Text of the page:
Con: With IRV, voting for a candidate can cause the candidate to lose

Instant runoff voting, like the two-round runoff election method, is non-monotonic, which means that voting for a candidate can cause the candidate to lose the election, by altering which candidates make it into the final runoff tally. Visualizations of this are available from multiple independent sources. The extent to which this can occur in real-world elections is disputed. In cases where there is a Condorcet Winner, and where IRV does not choose it, a majority would by definition prefer the Condorcet Winner to the IRV winner.

For instance, consider 3 candidates, A, B and C. A is well ahead in first preference votes but doesn't have 50%; all votes for B have A as second preference; and all votes for C have B as second preference. So for A to win, s/he needs B, rather than C, to be eliminated (so that A can receive B's preferences). So it is possible to have a situation where a supporter of A needs to vote for C as first preference in order for A to win. If the voter, instead, votes for A, C could be eliminated first and then B wins. By raising the rank of A, from second rank to first rank, the A supporter causes A to lose.

Voters may try to exploit this weakness in any forced elimination runoff using a "." This strategy is relatively easy to attempt within a traditional runoff where a bluff vote can be made and reversed in later rounds. IRV makes this strategy riskier because a single ballot doesn't allow the push-over to be changed back to the true preference in the final round.

There is disagreement on the significance of using the monotonicity criterion to evaluate IRV. For example, Austan-Smith and Banks argue that "monotonicity/nonmonotonicity in electoral systems is a nonissue." Moreover, "depending on the behavioral model governing individual decision making, either everything is monotonic or nothing is monotonic."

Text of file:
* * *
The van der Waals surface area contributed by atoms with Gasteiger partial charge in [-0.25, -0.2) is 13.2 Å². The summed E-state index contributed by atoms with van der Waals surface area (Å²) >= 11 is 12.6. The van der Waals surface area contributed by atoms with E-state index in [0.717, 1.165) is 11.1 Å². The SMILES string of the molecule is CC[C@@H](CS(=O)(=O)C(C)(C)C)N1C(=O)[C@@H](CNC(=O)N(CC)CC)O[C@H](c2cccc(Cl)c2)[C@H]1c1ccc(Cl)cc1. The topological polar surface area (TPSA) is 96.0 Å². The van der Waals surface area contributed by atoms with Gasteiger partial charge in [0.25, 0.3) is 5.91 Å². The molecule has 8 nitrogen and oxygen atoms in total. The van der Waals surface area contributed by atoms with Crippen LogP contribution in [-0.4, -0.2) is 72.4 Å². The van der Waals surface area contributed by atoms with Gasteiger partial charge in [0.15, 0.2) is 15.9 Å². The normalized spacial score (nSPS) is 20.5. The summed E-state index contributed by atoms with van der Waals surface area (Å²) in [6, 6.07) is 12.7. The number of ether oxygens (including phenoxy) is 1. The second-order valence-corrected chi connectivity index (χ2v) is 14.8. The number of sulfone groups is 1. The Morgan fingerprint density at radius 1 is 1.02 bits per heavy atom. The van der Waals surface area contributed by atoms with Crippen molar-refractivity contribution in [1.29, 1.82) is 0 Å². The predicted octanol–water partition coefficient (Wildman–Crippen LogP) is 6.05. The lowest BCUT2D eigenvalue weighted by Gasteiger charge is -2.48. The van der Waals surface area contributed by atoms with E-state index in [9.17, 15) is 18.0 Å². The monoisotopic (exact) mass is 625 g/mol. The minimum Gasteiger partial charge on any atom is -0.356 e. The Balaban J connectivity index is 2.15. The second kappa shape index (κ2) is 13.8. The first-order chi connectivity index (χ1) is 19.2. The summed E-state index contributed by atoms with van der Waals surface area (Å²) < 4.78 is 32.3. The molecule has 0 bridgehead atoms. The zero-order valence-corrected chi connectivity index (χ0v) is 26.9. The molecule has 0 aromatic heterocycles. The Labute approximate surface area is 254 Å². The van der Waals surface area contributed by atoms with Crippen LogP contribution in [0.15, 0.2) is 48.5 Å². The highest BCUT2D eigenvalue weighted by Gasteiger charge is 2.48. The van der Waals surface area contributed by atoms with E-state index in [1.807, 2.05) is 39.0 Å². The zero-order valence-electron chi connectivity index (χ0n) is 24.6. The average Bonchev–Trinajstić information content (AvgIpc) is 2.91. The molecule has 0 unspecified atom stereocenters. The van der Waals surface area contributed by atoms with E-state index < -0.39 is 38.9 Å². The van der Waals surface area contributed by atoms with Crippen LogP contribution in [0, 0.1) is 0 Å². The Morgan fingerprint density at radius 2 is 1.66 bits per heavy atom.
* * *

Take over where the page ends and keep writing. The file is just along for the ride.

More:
Con: IRV suffers from the spoiler effect

IRV stops the '3rd-party spoiler effect' as long as the 3rd party clearly does not have a chance to win. However, if third parties become competitive, tactical voting may re-emerge, as in plurality elections. If voters believe a compromise choice has a better chance of winning in the final runoff tally than their true favorite, they may decide to rank this compromise candidate first, to avoid electing their least preferred candidate. This is not the case with Condorcet methods.

IRV advocates note that this effect will be much more rare than in plurality and less rare than a two round system. Within any runoff process (with forced elimination) voters supporting the final runner up candidate can always second-guess the results and wonder if another candidate could have won with a strategic compromise of their preferences. Advocates argue that IRV's elimination process allows weak parties and candidates to compete fairly without affecting the winner. When a third party reaches a level of core support for a chance to win, then it's up to voters to consider strategic compromise in their rankings, if they are concerned whether a favored candidate (third party or not) has enough compromise support to win the final round.

Con: IRV violates the one person one vote mandate